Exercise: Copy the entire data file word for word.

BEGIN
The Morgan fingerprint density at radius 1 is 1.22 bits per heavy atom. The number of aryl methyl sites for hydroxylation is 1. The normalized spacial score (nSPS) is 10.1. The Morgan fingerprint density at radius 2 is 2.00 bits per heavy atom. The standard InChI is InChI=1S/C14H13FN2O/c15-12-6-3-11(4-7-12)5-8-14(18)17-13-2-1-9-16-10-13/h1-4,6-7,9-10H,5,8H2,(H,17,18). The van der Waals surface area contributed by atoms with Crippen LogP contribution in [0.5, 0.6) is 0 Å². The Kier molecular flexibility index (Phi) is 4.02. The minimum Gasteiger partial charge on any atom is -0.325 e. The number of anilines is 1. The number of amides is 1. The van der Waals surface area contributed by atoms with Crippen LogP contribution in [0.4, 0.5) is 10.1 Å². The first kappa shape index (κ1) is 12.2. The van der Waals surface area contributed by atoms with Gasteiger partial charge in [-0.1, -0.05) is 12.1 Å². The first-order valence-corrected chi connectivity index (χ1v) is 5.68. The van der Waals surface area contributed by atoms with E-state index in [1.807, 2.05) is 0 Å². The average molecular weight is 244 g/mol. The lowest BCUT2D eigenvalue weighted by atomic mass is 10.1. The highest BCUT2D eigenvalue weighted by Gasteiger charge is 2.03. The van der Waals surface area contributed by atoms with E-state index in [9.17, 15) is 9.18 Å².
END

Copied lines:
The Morgan fingerprint density at radius 1 is 1.22 bits per heavy atom. The number of aryl methyl sites for hydroxylation is 1. The normalized spacial score (nSPS) is 10.1. The Morgan fingerprint density at radius 2 is 2.00 bits per heavy atom. The standard InChI is InChI=1S/C14H13FN2O/c15-12-6-3-11(4-7-12)5-8-14(18)17-13-2-1-9-16-10-13/h1-4,6-7,9-10H,5,8H2,(H,17,18). The van der Waals surface area contributed by atoms with Crippen LogP contribution in [0.5, 0.6) is 0 Å². The Kier molecular flexibility index (Phi) is 4.02. The minimum Gasteiger partial charge on any atom is -0.325 e. The number of anilines is 1. The number of amides is 1. The van der Waals surface area contributed by atoms with Crippen LogP contribution in [0.4, 0.5) is 10.1 Å². The first kappa shape index (κ1) is 12.2. The van der Waals surface area contributed by atoms with Gasteiger partial charge in [-0.1, -0.05) is 12.1 Å². The first-order valence-corrected chi connectivity index (χ1v) is 5.68. The van der Waals surface area contributed by atoms with E-state index in [1.807, 2.05) is 0 Å². The average molecular weight is 244 g/mol. The lowest BCUT2D eigenvalue weighted by atomic mass is 10.1. The highest BCUT2D eigenvalue weighted by Gasteiger charge is 2.03. The van der Waals surface area contributed by atoms with E-state index in [9.17, 15) is 9.18 Å².